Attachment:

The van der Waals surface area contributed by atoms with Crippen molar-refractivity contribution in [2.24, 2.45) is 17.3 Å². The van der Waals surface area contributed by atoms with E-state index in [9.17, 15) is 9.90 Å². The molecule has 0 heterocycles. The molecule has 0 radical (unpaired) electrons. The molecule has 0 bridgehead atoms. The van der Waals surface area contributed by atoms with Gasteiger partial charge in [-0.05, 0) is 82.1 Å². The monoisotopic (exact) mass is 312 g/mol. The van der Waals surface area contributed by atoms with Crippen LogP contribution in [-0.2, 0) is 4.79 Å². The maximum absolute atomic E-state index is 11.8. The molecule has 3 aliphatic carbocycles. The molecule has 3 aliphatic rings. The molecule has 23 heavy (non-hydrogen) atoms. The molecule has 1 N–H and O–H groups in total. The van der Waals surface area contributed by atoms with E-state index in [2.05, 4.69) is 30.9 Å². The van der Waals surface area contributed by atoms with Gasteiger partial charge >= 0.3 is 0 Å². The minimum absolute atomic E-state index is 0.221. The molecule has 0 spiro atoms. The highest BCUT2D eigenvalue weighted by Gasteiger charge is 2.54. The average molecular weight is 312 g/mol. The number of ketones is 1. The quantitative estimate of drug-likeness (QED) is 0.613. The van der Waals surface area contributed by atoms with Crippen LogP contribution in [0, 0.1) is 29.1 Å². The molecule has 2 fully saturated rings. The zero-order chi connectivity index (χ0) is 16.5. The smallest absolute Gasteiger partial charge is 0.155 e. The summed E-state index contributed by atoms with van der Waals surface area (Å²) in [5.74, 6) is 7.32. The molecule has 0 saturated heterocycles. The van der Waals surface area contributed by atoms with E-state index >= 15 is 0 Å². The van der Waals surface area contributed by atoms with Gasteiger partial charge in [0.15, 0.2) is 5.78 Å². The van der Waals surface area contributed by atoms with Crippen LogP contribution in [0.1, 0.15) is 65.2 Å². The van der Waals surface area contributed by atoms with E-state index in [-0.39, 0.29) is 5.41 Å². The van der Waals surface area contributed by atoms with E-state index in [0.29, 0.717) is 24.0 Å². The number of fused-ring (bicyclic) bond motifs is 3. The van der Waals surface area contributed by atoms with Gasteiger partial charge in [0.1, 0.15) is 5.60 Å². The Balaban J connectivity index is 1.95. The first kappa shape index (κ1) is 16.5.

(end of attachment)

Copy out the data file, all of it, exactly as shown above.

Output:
The van der Waals surface area contributed by atoms with Crippen molar-refractivity contribution in [2.24, 2.45) is 17.3 Å². The van der Waals surface area contributed by atoms with E-state index in [9.17, 15) is 9.90 Å². The molecule has 0 heterocycles. The molecule has 0 radical (unpaired) electrons. The molecule has 0 bridgehead atoms. The van der Waals surface area contributed by atoms with Gasteiger partial charge in [-0.05, 0) is 82.1 Å². The monoisotopic (exact) mass is 312 g/mol. The van der Waals surface area contributed by atoms with Crippen LogP contribution in [-0.2, 0) is 4.79 Å². The maximum absolute atomic E-state index is 11.8. The molecule has 3 aliphatic carbocycles. The molecule has 3 aliphatic rings. The molecule has 23 heavy (non-hydrogen) atoms. The molecule has 1 N–H and O–H groups in total. The van der Waals surface area contributed by atoms with E-state index in [2.05, 4.69) is 30.9 Å². The van der Waals surface area contributed by atoms with Gasteiger partial charge >= 0.3 is 0 Å². The minimum absolute atomic E-state index is 0.221. The molecule has 0 spiro atoms. The highest BCUT2D eigenvalue weighted by Gasteiger charge is 2.54. The average molecular weight is 312 g/mol. The number of ketones is 1. The quantitative estimate of drug-likeness (QED) is 0.613. The van der Waals surface area contributed by atoms with Crippen LogP contribution in [0, 0.1) is 29.1 Å². The molecule has 2 fully saturated rings. The zero-order chi connectivity index (χ0) is 16.5. The smallest absolute Gasteiger partial charge is 0.155 e. The summed E-state index contributed by atoms with van der Waals surface area (Å²) in [5.74, 6) is 7.32. The molecule has 0 saturated heterocycles. The van der Waals surface area contributed by atoms with E-state index >= 15 is 0 Å². The van der Waals surface area contributed by atoms with Gasteiger partial charge in [0.15, 0.2) is 5.78 Å². The van der Waals surface area contributed by atoms with Crippen LogP contribution in [0.1, 0.15) is 65.2 Å². The van der Waals surface area contributed by atoms with E-state index in [-0.39, 0.29) is 5.41 Å². The van der Waals surface area contributed by atoms with E-state index in [0.29, 0.717) is 24.0 Å². The number of fused-ring (bicyclic) bond motifs is 3. The van der Waals surface area contributed by atoms with Gasteiger partial charge in [0.1, 0.15) is 5.60 Å². The Balaban J connectivity index is 1.95. The first kappa shape index (κ1) is 16.5.